SARS-CoV-2 mRNA Vaccine Development Enabled by Prototype Pathogen Preparedness
Authors:K.S. Corbett et al.
Link to paper: https://www.biorxiv.org/content/10.1101/2020.06.11.145920v1
Key Words: Vaccine
Immunising mice with the mRNA-1273 nano-particle based vaccine (0.01µg, 0.1µg and 1µg) in a prime-boost (3wk) regimen elicits strong dose-dependent pseudovirus-neutralising antibody responses, with higher doses inducing preferential Th1 humoral and T cell responses.
A single 10µg dose of the mRNA-1273 was able to induce high pseudovirus-neutralising Ab responses 4 weeks post-vaccination and Spike peptide-reactive CD4 and CD8 T cells producing IFNy, IL2 and TNF.
Balb/c mice immunised with two doses of 1µg mRNA-1273 were protected against challenge with a mouse-adapted strain of SARS-CoV-2: there was no detectable viral load in lungs (7/7 mice) and nasal turbinates (6/7 mice) after 5- and 13-weeks post boost. Similarly, a single 10µg dose of mRNA-1273 was fully protective at 7 weeks post immunisation.
Immunisation of three mouse strains (BALB/cJ, C57BL/6J, and B6C3F1/J) with lipid nanoparticles carrying mRNA-1273, encoding a Spike protein stabilised in its prefusion conformational state, elicits dose-dependent Spike-specific antibody responses that neutralise Spike pseudotyped lentivirus. A booster vaccine three weeks after the prime considerably improved levels of neutralising antibodies. Two doses of 1µg mRNA-1273 in B6C3F1/J mice led to a balanced Th1/Th2 humoral response after 2 weeks, although with lower vaccine doses the Th2 IgG isotype IgG1 was more prevalent. Splenocytes re-stimulated with Spike peptide pools at 7 weeks post boost showed CD4 T cells producing IFNy , IL2 and TNF, IL4 and IL5 at lower vaccine doses, and absence of IL4 and IL5 at the 1µg dose in both CD4 and CD8 splenocytes, indicating induction of a Th1 response with the higher vaccine dose. The same immunisation approach protects BALB/cJ mice from viral replication in lungs (7/7 mice) and nasal turbinates (6/7 mice) after challenge with mouse-adapted SARS-CoV-2 at 5- and 13-weeks post boost. Immunisation with lower doses of mRNA-1273 (0.01µg and 0.1µg) did not prime mice for enhanced immunopathology following challenge. A single 10µg dose also induced protective immunity in BALB/cJ mice.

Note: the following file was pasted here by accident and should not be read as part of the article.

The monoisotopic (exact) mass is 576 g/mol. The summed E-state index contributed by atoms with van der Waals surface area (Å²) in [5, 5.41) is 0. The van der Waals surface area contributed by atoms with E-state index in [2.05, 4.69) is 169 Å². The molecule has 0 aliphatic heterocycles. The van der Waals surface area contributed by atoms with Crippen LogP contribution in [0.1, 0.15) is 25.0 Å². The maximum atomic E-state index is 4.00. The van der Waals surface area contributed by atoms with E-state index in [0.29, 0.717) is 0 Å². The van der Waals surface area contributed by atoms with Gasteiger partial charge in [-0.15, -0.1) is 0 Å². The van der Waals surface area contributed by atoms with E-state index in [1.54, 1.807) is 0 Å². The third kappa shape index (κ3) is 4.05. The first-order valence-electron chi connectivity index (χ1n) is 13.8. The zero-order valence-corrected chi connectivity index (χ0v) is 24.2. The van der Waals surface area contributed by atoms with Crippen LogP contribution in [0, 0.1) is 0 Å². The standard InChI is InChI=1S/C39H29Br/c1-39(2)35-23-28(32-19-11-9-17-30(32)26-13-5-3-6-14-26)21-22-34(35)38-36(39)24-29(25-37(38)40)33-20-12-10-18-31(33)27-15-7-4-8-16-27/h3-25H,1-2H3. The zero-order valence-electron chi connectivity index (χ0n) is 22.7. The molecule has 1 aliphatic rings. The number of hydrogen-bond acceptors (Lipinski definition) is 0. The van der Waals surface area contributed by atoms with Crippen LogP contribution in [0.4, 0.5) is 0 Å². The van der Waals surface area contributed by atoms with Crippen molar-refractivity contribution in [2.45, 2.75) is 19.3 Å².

Impact for SARS-CoV2/COVID19 research efforts
Develop a vaccine for SARS-CoV2/COVID19
In vivo study; BALB/cJ, C57BL/6J, B6C3F1/J
In vitro study; HEK293T/17, Vero E6, Huh7.5, hACE-2-expressing 293T cell lines
Strengths and limitations of the paper
Novelty: First in vivo study in mice with the GMP produced mRNA-1273 vaccine that is currently in clinical trials.
Standing in the field: The authors illustrate the rapid development of a vaccine based on mRNA in contrast to protein subunit vaccines. However, it should be noted that no RNA-based vaccine has yet been licensed.
This is not the first RNA/lipid nanoparticle-based vaccine developed to combat COVID19 and it is difficult to compare it to other RNA-based COVID-19 vaccines in development as they are different formulations, comprising replicating or non-replicating RNA, and using different animal models to demonstrate immunogenicity and/or efficacy. In this model, a single high dose was sufficient to protect mice against a mouse-adapted strain of SARS-CoV-2.
Viral model used: SARS-CoV-2 Spike protein pseudotyped lentivirus & mouse-adapted SARS-CoV-2 (https://www.biorxiv.org/content/10.1101/2020.05.06.081497v1).
Translatability: Moderate to high (1) protective efficacy is shown here with a mouse-adapted strain of SARS-CoV-2. As this is a new and unvalidated challenge mouse model, the question of clinical relevancy remains, (2) it is already GMP produced, and (3) in Moderna’s press release (https://investors.modernatx.com/news-releases/news-release-details/moderna-announces-positive-interim-phase-1-data-its-mrna-vaccine) they mention unpublished Phase I clinical trial results that 25 human individuals developed SARS-CoV-2 recognizing antibody responses to levels similar to or higher than those in blood of convalescent COVID19 patients. mRNA-1273 vaccine is currently in Phase II clinical Trials.
In parallel, Sinovac Biotech’s inactivated virus vaccine is in Phase II and the Oxford-AstraZeneca viral vectored vaccine is in Phase II/III. Other RNA/DNA vaccines are currently being developed by Biontech, Curevac, Inovio and Imperial College London.
Main limitations: Immunogenicity only demonstrated in mice, not in non-human primates.
Inconsistent use of prime-boost interval (2 wk and 3 wk).
Although a promising vaccination technology, messenger RNA vaccines have not yet been approved for use in humans. As a result, little is known about the vaccine stability and long-term immunity.